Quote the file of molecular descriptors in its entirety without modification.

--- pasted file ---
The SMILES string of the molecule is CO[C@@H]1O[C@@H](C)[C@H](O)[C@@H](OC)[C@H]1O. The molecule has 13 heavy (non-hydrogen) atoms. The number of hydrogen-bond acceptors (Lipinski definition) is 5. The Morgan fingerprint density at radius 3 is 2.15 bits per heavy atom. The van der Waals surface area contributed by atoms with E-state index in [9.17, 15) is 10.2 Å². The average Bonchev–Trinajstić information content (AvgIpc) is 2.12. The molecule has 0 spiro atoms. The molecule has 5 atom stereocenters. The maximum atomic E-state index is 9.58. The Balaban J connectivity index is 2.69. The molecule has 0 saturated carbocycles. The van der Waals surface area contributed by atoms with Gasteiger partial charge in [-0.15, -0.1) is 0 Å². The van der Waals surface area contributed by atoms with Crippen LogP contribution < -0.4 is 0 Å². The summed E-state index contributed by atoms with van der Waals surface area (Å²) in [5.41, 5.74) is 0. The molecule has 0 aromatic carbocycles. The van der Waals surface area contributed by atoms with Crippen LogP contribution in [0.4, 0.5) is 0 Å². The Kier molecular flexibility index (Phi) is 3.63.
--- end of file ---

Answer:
The SMILES string of the molecule is CO[C@@H]1O[C@@H](C)[C@H](O)[C@@H](OC)[C@H]1O. The molecule has 13 heavy (non-hydrogen) atoms. The number of hydrogen-bond acceptors (Lipinski definition) is 5. The Morgan fingerprint density at radius 3 is 2.15 bits per heavy atom. The van der Waals surface area contributed by atoms with E-state index in [9.17, 15) is 10.2 Å². The average Bonchev–Trinajstić information content (AvgIpc) is 2.12. The molecule has 0 spiro atoms. The molecule has 5 atom stereocenters. The maximum atomic E-state index is 9.58. The Balaban J connectivity index is 2.69. The molecule has 0 saturated carbocycles. The van der Waals surface area contributed by atoms with Gasteiger partial charge in [-0.15, -0.1) is 0 Å². The van der Waals surface area contributed by atoms with Crippen LogP contribution < -0.4 is 0 Å². The summed E-state index contributed by atoms with van der Waals surface area (Å²) in [5.41, 5.74) is 0. The molecule has 0 aromatic carbocycles. The van der Waals surface area contributed by atoms with Crippen LogP contribution in [0.4, 0.5) is 0 Å². The Kier molecular flexibility index (Phi) is 3.63.